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Is there an easy-to-set-up & use tv tuner card?

post #1 of 10
Thread Starter 
I'm slowly building my HTPC and am struggling enough learning routers, RAID's, CPUs, etc. Now I'm at the point of buying a tuner card. I've 2 PCIe X1 slots open, 3 PCI slots open, some USB 3.0's available, eSATAs, new hard drives for storage, etc.

Comcast, OTA HD antenna, XBMC w/ Media Center, Hulu+, Netflix, yadda yadda. I want the usual watch one & record other channels, programmable, and easy to configure and use. I have ioGears' small KB for MSMC as well as a couple of hand-held remotes. Now, the last piece of my puzzle is the tuner and I don't understand the QAMs, digital, analog, and the rest.

HVRs seem to be recommended highly and if that's the brand, which model? Thanks for your time and advice.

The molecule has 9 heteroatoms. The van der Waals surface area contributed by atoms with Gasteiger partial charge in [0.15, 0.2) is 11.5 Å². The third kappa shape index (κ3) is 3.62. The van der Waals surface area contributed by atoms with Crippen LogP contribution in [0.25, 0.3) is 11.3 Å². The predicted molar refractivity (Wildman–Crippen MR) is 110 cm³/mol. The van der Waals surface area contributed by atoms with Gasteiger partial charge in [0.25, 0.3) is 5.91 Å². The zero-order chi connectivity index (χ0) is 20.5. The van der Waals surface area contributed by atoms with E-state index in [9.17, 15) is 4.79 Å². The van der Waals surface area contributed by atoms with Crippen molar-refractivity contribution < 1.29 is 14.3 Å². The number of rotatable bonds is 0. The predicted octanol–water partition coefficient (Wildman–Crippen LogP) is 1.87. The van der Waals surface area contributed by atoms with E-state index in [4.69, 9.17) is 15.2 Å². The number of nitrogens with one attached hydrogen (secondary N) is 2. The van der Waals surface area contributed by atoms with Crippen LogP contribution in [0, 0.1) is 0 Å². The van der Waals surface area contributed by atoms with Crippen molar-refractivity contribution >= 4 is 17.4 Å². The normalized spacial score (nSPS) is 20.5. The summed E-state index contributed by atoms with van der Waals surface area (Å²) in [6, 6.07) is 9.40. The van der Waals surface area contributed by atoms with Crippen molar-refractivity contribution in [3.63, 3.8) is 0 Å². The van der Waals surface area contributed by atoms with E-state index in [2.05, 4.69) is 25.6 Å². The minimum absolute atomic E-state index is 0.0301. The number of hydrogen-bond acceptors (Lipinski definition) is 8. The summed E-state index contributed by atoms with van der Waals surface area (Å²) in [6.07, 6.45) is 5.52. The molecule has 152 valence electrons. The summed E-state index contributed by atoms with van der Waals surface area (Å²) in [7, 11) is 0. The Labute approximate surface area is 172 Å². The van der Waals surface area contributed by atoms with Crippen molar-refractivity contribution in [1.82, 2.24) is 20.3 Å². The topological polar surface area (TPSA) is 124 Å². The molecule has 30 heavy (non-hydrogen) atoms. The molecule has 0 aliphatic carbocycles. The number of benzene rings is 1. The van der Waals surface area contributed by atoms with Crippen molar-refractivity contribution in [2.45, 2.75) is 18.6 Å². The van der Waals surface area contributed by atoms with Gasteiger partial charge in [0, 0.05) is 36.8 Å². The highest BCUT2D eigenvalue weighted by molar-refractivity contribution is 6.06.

Brain-drained.
post #2 of 10
The type of tuner you use depends entirely on what your TV source is. If you record from an antenna you'll need an ATSC tuner. The most popular models are the Hauppauge WinTV-HVR-2250, SiliconDust HDHomeRun Dual, and the AverMedia A188 Duet. All three models are dual tuner designs. These are all HD digital tuners since you can no longer receive analog broadcasts over the air. You may, however, be able to get them as unencrypted channels from your cable provider, in which case you can use a NTSC tuner.

If you have digital cable and just want to record channels that aren't encrypted, you'll need a QAM tuner. Note that some ATSC tuners also work with QAM so check the specs if you need this capability. These days, most unencrypted QAM channels are limited to your local stations, which can usually be received via an OTA antenna unless you're in a fringe area.

For encrypted digital cable channels, you'll need a cablecard tuner. There are models from Ceton (quad-tuner InfiniTV4 in PCI-e and USB versions), SiliconDust (3-tuner HDHomeRun Prime), and Hauppauge (dual tuner WinTV-DCR-2650). All of these models require a single multi-stream (i.e., M-card) cablecard which is available from your cable provider.